Tuesday, October 12, 2010

Day five - Where children sleep

Telling a story with photographs, I really love that concept. I loose track of time when I'm busy capturing something that I really enjoy working with and have often missed cooking supper (like tonight), because I become so involved with getting that perfect shot. Well, perfect for me anyway! 

My two favourite subjects are food and children. It is truly rewarding when a child warms up to you as a photographer - getting those unguarded moments when they laugh from their bellies or show deep emotion, is very special.

To have a child, who was initially very shy and withdrawn, open up to the camera and allow you in for a while is extremely rewarding.

I came across an article today that really made quite an impression on me. For a period of five years photographer James Mollison crossed the globe taking pictures of children and the rooms they live in.

The book that resulted from this project is titled 'Where Children Sleep'. His work is extremely powerful and I don't think one can look at the images without being touched in some way. The following link will take you to some of the pictures: http://www.life.com/image/ugc1126541/in-gallery/48361

I know I will be buying a copy.

On the topic of children - is it wrong to allow someone over a certain age to have access to IVF? If so, what should the age limit be? I need to do my homework, but I'm sure most countries have set certain age limits.

Not India though, it seems.

Two years ago an Indian woman who waited 40 years to fall pregnant, gave birth to her first child at age 70. In her country there are no laws regarding age restrictions when it comes to IVF and she sold two buffaloes and bartered whatever crops they had to pay for the procedure. Rajo Devi Lohan is now gravely ill and unable to feed her little girl, her illness apparently brought on by the fact that she gave birth at such a late stage in her life.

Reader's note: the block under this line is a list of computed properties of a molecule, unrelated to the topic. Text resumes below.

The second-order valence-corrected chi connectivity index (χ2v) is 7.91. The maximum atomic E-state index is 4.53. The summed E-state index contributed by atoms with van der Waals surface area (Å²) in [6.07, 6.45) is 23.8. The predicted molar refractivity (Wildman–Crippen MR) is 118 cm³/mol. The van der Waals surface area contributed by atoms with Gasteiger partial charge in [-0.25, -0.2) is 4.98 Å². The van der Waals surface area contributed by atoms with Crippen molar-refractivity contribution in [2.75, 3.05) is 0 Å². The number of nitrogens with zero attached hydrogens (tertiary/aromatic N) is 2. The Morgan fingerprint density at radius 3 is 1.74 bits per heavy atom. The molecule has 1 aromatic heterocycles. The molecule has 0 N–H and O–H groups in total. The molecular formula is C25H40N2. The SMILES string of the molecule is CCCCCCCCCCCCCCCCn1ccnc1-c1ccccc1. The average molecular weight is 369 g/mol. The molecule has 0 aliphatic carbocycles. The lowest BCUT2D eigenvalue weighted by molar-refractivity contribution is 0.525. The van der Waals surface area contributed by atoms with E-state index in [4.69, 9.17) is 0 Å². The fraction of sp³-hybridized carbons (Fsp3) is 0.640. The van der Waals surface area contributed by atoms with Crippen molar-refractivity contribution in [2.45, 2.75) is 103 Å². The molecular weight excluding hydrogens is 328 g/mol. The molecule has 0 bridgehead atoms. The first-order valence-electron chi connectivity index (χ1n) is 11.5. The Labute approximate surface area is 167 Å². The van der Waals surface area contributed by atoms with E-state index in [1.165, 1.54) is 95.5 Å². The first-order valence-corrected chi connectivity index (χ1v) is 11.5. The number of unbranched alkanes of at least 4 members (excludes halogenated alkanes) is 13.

So, what future does this little girl have? Hopefully her extended family will be able to love, care and provide for her after both of her elderly parents are no longer around.

I said at the start of this blog that my journey to Spain and this epic pilgrimage is going to one of discovery. It certainly has become that in so many ways! It is as if another part of my brain has been switched on and I feel like there hardly is a topic that is not begging to be explored and debated!

I think I should post at least one fact or question about the Camino at the end of every post from now on.

That way I should have it all covered by the time I have to pack my bags!

So here goes then...

Direct quote from a handout from one of the Refugio's (Refugio means 'safe place' and refers to the pilgrims hostels along the route - the term Refugio is apparently being replaced by the word 'alburgue'):

'When, at the end of a day on the trail, the pilgrim looks back on the amount of land he or she has crossed, they can hardly believe that their fragile feet could have walked such a distance. It is at this moment when the pilgrim understands that the way is a symbol: a symbol of effort, of work, and of victory. And that is how it is conceived in the Bible.

But the way has another meaning. It's a liberation from the 'clamors of the world'. The pilgrim abandons all of life's daily preoccupations. It's a total 'letting go'.

The pilgrim finds him or herself in a situation similar to a 'desert'. To be in a desert doesn't only mean to be away from society, but also to live with God. It is a total giving of the self to God's love.

The spirituality of the pilgrimage at this phase enters into a mystical phase:

The pilgrim walk is not a mere physical experience but becomes a profound inner experience'

Food for thought indeed!

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